Monday, February 11, 2008

Cutting Code in a Coffee House

I need to remind myself that its all about creative problem solving. The Web and internet is all just a facade. Software is all about a manifestation of concepts. It's a tool for creative thinking. If you can web-enable it then you are trendy.

While doing embedded development, I am limited by what can be physically rendered. I can only get things smaller up to a point. I can only do what physics deem possible (for today at least). I can be creative, but I can't fly.

Current thinking in Web technology threaten to clip my wings too. I left IT development for the embedded world because I felt bogged down by XML, HTML and the Web programming juggernauts (Java, Javascript, Ruby, etc).

The effort of putting things on the Web didn't seem all that sexy anymore.

The effort of building complicated backend servers was no longer appealing.

Building embedded thingies gives me some immediate satisfaction. People use the stuff I build. I can measure the impact. It's real. It is physical. It has a form.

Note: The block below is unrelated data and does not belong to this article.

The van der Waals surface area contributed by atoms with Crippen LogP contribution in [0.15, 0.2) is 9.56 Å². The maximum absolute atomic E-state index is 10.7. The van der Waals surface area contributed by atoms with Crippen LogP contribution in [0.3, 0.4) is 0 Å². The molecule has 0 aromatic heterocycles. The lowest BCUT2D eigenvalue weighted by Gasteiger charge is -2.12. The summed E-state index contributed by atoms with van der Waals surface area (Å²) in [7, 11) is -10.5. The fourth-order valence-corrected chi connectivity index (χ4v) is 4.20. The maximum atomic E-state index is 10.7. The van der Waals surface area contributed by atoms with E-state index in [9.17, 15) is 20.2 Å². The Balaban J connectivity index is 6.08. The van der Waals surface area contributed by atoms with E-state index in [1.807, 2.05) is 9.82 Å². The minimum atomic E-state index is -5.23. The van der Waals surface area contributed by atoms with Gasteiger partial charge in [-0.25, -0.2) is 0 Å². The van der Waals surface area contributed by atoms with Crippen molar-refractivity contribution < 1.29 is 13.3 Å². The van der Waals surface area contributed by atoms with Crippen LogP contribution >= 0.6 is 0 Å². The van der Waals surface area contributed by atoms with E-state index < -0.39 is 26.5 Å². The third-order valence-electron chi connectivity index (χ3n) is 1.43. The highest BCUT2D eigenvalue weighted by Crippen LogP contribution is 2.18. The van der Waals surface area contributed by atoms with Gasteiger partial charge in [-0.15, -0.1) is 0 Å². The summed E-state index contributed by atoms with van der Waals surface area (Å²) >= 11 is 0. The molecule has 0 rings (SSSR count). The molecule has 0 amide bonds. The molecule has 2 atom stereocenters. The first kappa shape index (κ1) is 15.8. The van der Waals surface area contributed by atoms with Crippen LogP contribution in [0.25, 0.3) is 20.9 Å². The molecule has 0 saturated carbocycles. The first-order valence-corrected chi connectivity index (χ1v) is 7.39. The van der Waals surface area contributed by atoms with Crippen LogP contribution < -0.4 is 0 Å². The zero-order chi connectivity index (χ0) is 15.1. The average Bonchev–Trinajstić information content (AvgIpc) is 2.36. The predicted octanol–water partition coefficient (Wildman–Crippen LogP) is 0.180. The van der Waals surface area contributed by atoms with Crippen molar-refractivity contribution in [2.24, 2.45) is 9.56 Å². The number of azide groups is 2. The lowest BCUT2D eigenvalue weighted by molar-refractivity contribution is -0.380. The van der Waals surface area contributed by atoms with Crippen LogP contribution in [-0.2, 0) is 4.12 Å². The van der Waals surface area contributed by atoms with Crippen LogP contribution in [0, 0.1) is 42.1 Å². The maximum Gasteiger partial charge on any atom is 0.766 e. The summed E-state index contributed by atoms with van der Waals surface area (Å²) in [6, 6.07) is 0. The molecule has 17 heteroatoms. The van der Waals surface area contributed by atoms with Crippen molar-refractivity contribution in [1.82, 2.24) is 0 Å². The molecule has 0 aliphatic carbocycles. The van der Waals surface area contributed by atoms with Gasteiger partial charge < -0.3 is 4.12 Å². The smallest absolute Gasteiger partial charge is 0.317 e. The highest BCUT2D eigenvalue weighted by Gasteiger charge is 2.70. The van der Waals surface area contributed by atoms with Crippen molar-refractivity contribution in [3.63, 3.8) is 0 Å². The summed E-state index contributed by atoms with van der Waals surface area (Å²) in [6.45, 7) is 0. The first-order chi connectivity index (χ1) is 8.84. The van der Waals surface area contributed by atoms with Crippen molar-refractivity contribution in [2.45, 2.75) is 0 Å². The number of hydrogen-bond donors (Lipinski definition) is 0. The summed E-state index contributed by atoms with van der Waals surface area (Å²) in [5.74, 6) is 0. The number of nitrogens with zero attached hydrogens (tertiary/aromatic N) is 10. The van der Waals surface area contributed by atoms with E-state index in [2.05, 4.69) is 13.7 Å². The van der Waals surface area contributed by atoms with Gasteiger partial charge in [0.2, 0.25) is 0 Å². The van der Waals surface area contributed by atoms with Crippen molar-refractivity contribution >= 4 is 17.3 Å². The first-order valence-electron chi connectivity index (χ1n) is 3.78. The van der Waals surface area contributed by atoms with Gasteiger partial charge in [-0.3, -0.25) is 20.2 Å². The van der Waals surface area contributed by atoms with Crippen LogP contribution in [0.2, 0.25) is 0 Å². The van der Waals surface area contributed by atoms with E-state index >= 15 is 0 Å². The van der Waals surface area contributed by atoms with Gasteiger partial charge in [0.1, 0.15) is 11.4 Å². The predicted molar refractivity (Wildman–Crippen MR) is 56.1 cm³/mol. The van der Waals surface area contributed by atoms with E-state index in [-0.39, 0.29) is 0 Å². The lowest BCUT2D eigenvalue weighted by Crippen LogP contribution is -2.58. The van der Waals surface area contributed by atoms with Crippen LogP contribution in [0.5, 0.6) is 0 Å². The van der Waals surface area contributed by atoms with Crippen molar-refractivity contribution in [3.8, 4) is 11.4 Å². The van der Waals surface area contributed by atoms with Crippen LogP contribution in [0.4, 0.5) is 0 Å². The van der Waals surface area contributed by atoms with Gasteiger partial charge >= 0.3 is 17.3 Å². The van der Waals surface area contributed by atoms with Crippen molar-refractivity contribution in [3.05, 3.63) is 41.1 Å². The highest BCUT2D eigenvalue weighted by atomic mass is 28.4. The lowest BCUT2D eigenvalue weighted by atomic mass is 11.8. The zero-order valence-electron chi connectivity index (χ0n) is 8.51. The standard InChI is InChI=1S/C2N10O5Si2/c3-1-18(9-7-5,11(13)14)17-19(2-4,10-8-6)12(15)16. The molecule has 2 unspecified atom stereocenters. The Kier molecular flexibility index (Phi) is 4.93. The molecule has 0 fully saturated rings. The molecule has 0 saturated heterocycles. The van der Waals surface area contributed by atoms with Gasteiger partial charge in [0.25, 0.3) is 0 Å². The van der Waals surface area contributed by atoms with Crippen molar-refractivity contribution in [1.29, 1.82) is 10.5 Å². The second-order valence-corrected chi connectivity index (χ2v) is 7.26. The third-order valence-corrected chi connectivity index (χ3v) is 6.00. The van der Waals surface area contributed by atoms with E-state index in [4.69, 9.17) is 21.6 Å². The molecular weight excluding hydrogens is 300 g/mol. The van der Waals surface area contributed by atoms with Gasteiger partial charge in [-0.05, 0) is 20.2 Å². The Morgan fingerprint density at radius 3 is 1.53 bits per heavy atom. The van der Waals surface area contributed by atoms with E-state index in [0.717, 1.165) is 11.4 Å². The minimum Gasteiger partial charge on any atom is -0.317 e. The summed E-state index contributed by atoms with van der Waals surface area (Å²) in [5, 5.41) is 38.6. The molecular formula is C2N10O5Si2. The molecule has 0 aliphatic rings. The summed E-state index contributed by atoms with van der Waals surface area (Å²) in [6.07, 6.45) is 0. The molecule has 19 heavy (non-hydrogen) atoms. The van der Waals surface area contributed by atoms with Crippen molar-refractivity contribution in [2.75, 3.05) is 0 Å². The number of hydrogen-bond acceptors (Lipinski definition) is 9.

But, I kinda miss pure software. Coding in coffee houses is fun. Developing something useful while sipping on coffee and eating sweet breads (doughnuts, danishes, pie, oh my) is heaven. I just need an idea.

At times, when I got wrapped up in just hacking for the sake of hacking (e.g. getting awk/ksh/bash to do things they really weren't meant to do), I didn't feel like I was contributing much. Hey, I was a member of the language-of-the-week club (Erlang, Haskell, ML, etc)!

In reality, the languages I am the most productive in has been (in no particular order): C, Tcl, Awk and Perl. I've built production systems in Tcl/C and have written my only contribution to open source in Perl (see AFT). So, why do I insist on learning new languages? Why can't I just cut code in what I know best?

I need to take the time to visit a coffee house. Just me, my laptop and some ideas.

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